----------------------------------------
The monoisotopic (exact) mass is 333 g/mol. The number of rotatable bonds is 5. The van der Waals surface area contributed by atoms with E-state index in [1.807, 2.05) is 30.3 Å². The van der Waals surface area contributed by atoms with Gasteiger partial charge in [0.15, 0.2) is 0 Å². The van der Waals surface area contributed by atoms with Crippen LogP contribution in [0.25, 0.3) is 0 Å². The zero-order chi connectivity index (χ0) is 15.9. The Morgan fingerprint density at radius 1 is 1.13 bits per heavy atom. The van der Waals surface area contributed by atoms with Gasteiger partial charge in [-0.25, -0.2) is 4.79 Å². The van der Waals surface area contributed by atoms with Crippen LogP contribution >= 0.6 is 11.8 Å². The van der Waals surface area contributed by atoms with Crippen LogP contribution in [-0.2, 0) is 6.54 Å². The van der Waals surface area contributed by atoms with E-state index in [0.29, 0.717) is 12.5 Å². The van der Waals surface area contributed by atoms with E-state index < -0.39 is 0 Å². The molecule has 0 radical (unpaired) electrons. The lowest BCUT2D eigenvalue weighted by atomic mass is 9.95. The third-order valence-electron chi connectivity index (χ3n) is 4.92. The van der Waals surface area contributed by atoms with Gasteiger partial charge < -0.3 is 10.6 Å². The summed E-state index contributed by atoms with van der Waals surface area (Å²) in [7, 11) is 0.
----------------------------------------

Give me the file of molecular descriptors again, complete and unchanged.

The monoisotopic (exact) mass is 333 g/mol. The number of rotatable bonds is 5. The van der Waals surface area contributed by atoms with E-state index in [1.807, 2.05) is 30.3 Å². The van der Waals surface area contributed by atoms with Gasteiger partial charge in [0.15, 0.2) is 0 Å². The van der Waals surface area contributed by atoms with Crippen LogP contribution in [0.25, 0.3) is 0 Å². The zero-order chi connectivity index (χ0) is 15.9. The Morgan fingerprint density at radius 1 is 1.13 bits per heavy atom. The van der Waals surface area contributed by atoms with Gasteiger partial charge in [-0.25, -0.2) is 4.79 Å². The van der Waals surface area contributed by atoms with Crippen LogP contribution >= 0.6 is 11.8 Å². The van der Waals surface area contributed by atoms with Crippen LogP contribution in [-0.2, 0) is 6.54 Å². The van der Waals surface area contributed by atoms with E-state index in [0.29, 0.717) is 12.5 Å². The van der Waals surface area contributed by atoms with E-state index < -0.39 is 0 Å². The molecule has 0 radical (unpaired) electrons. The lowest BCUT2D eigenvalue weighted by atomic mass is 9.95. The third-order valence-electron chi connectivity index (χ3n) is 4.92. The van der Waals surface area contributed by atoms with Gasteiger partial charge < -0.3 is 10.6 Å². The summed E-state index contributed by atoms with van der Waals surface area (Å²) in [7, 11) is 0.